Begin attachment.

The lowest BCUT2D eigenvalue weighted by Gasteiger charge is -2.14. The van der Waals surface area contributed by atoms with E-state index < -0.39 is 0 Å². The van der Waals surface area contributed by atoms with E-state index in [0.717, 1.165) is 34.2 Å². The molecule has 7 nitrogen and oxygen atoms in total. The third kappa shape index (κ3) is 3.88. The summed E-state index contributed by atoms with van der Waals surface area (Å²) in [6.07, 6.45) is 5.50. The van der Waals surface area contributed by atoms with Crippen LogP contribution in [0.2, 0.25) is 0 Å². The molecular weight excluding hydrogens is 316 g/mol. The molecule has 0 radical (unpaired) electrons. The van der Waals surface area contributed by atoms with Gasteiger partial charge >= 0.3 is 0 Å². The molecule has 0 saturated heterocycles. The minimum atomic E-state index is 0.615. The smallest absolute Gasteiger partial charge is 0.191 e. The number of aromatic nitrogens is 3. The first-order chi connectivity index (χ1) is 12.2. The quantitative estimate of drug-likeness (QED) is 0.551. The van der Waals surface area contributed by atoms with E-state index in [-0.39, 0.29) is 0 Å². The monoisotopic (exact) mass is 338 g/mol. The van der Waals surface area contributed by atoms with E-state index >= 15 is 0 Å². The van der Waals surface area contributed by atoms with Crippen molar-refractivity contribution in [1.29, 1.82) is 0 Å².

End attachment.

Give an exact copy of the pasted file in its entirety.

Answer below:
The lowest BCUT2D eigenvalue weighted by Gasteiger charge is -2.14. The van der Waals surface area contributed by atoms with E-state index < -0.39 is 0 Å². The van der Waals surface area contributed by atoms with E-state index in [0.717, 1.165) is 34.2 Å². The molecule has 7 nitrogen and oxygen atoms in total. The third kappa shape index (κ3) is 3.88. The summed E-state index contributed by atoms with van der Waals surface area (Å²) in [6.07, 6.45) is 5.50. The van der Waals surface area contributed by atoms with Crippen LogP contribution in [0.2, 0.25) is 0 Å². The molecular weight excluding hydrogens is 316 g/mol. The molecule has 0 radical (unpaired) electrons. The van der Waals surface area contributed by atoms with Gasteiger partial charge >= 0.3 is 0 Å². The molecule has 0 saturated heterocycles. The minimum atomic E-state index is 0.615. The smallest absolute Gasteiger partial charge is 0.191 e. The number of aromatic nitrogens is 3. The first-order chi connectivity index (χ1) is 12.2. The quantitative estimate of drug-likeness (QED) is 0.551. The van der Waals surface area contributed by atoms with E-state index in [-0.39, 0.29) is 0 Å². The monoisotopic (exact) mass is 338 g/mol. The van der Waals surface area contributed by atoms with E-state index >= 15 is 0 Å². The van der Waals surface area contributed by atoms with Crippen molar-refractivity contribution in [1.29, 1.82) is 0 Å².